The Republican Rage Bubble Is Now 30 Years Old

In the New York Times today, Sahil Chinoy presents this chart, which compares Democrats and Republicans with political parties in western Europe and Canada. As you can see, the Republican Party is very far to the right:

The impression this leaves is that Republicans have moved to the right while Democrats have stayed close to the middle. But that’s not actually what the chart tells us. All it tells us is that America is generally more conservative than western Europe. But this has always been true. Republicans were calling Medicare “socialism” decades after nearly every country in Europe had adopted national health care.

It would be interesting to see what this chart looked like in, say, 1960 and 1990. For now, though, you can get a sense of what happened to America’s two big political parties by looking at purely American data:

As you can see, back around 1900 the parties were pretty polarized. Democrats spent the next 40 years moving to the center, but ever since the Depression they’ve become steadily more liberal. Democrats are now back to where they were in 1900.

Republicans showed a similar pattern: the party moved toward the center for 75 years, but ever since the Reagan era they’ve become steadily more conservative. By 1990 they were back to about where they were in 1900.

In other words, everything is fairly normal all the way until 1990. The two parties moved back and forth but they both ended up at about the same place: their 1900 position. The difference is all in the years since then.

It’s only since the early ’90s that the Republican Party has become so extreme. As usual, I blame this on Newt Gingrich, the man who invented modern Republican politics. It’s a politics of rage and personal destruction, and the only way to keep that up is to become ever more extreme. It hardly seems possible that this can keep up much longer, but then, we liberals have been saying that for a long time. As Keynes said in a different context, “The market can stay irrational a lot longer than you can stay solvent.” Still, it can’t stay crazy forever. At some point the rage bubble is going to break.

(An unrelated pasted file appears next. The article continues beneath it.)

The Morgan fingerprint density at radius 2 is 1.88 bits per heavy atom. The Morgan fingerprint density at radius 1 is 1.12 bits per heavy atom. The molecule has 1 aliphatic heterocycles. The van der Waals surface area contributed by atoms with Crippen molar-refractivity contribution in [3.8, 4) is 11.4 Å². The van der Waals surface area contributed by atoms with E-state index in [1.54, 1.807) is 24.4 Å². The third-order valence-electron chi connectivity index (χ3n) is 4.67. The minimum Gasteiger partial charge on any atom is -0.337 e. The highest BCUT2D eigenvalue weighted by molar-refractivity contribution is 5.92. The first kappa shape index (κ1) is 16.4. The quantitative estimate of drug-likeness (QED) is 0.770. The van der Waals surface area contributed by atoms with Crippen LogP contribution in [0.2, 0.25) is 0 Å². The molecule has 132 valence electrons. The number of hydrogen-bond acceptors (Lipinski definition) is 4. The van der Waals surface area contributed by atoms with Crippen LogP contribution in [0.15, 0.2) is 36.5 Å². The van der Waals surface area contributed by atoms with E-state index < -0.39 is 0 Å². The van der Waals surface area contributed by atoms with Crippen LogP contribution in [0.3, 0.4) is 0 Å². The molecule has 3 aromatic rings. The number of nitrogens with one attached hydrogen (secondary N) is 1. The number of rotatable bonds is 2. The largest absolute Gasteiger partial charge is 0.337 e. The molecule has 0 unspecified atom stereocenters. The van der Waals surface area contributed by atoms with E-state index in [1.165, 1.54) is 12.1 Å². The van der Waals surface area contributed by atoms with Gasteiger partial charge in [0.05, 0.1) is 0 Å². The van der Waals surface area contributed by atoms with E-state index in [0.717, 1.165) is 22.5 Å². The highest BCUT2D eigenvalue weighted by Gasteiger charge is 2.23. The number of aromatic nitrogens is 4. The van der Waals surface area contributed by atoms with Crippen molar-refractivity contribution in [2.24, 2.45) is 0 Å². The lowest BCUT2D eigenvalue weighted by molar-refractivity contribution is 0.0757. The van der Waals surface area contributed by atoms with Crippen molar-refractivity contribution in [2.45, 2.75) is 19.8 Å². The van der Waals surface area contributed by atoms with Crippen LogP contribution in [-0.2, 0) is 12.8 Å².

FOLLOW THE MONEY

Corporations and billionaires don’t fund journalism like ours that exists to shake things up. Instead, support from readers allows Mother Jones to call it like it is without fear, favor, or false equivalence.

And right now, a longtime friend of Mother Jones has pledged an incredibly generous gift to inspire—and double—giving from online readers. That's huge! Because you can see that our fall fundraising drive is well behind the $325,000 we need to raise. So if you agree that in-depth, fiercely independent journalism matters right now, please support our work and help us raise the money it takes to keep Mother Jones charging hard. Your gift, and all online donations up to $94,000 total, will be matched and go twice as far—but only until the November 9 deadline.

$400,000 to go: Please help us pick up the pace!

payment methods

FOLLOW THE MONEY

Corporations and billionaires don’t fund journalism like ours that exists to shake things up. Instead, support from readers allows Mother Jones to call it like it is without fear, favor, or false equivalence.

And right now, a longtime friend of Mother Jones has pledged an incredibly generous gift to inspire—and double—giving from online readers. That's huge! Because you can see that our fall fundraising drive is well behind the $325,000 we need to raise. So if you agree that in-depth, fiercely independent journalism matters right now, please support our work and help us raise the money it takes to keep Mother Jones charging hard. Your gift, and all online donations up $94,000 total, will be matched and go twice as far—but only until the November 9 deadline.

$400,000 to go: Please help us pick up the pace!

payment methods

We Recommend

Latest

Sign up for our free newsletter

Subscribe to the Mother Jones Daily to have our top stories delivered directly to your inbox.

Get our award-winning magazine

Save big on a full year of investigations, ideas, and insights.

Subscribe

Support our journalism

Help Mother Jones' reporters dig deep with a tax-deductible donation.

Donate